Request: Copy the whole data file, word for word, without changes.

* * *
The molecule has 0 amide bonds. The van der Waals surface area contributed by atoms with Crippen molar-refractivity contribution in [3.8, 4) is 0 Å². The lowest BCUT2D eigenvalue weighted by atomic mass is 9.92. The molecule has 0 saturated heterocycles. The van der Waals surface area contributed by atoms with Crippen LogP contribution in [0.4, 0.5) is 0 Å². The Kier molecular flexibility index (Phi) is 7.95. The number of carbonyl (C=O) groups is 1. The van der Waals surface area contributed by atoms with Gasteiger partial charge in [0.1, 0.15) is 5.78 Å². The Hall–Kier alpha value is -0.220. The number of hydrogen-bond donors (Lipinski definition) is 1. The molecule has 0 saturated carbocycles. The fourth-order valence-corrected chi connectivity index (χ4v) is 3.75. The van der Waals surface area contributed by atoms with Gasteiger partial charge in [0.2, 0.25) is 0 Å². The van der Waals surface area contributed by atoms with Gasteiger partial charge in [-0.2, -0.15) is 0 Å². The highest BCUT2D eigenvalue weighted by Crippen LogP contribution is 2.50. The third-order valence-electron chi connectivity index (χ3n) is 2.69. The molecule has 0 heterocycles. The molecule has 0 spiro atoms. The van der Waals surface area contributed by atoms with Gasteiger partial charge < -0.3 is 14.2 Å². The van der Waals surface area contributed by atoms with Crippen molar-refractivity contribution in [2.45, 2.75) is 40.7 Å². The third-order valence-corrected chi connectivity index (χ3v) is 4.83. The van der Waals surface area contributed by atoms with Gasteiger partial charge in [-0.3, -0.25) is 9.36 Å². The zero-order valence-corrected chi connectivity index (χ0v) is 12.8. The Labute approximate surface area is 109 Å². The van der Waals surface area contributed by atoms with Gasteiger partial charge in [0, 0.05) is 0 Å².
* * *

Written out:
The molecule has 0 amide bonds. The van der Waals surface area contributed by atoms with Crippen molar-refractivity contribution in [3.8, 4) is 0 Å². The lowest BCUT2D eigenvalue weighted by atomic mass is 9.92. The molecule has 0 saturated heterocycles. The van der Waals surface area contributed by atoms with Crippen LogP contribution in [0.4, 0.5) is 0 Å². The Kier molecular flexibility index (Phi) is 7.95. The number of carbonyl (C=O) groups is 1. The van der Waals surface area contributed by atoms with Gasteiger partial charge in [0.1, 0.15) is 5.78 Å². The Hall–Kier alpha value is -0.220. The number of hydrogen-bond donors (Lipinski definition) is 1. The molecule has 0 saturated carbocycles. The fourth-order valence-corrected chi connectivity index (χ4v) is 3.75. The van der Waals surface area contributed by atoms with Gasteiger partial charge in [0.2, 0.25) is 0 Å². The van der Waals surface area contributed by atoms with Gasteiger partial charge in [-0.2, -0.15) is 0 Å². The highest BCUT2D eigenvalue weighted by Crippen LogP contribution is 2.50. The third-order valence-electron chi connectivity index (χ3n) is 2.69. The molecule has 0 heterocycles. The molecule has 0 spiro atoms. The van der Waals surface area contributed by atoms with Gasteiger partial charge < -0.3 is 14.2 Å². The van der Waals surface area contributed by atoms with Crippen molar-refractivity contribution in [2.45, 2.75) is 40.7 Å². The third-order valence-corrected chi connectivity index (χ3v) is 4.83. The van der Waals surface area contributed by atoms with Gasteiger partial charge in [-0.3, -0.25) is 9.36 Å². The zero-order valence-corrected chi connectivity index (χ0v) is 12.8. The Labute approximate surface area is 109 Å². The van der Waals surface area contributed by atoms with Gasteiger partial charge in [0, 0.05) is 0 Å².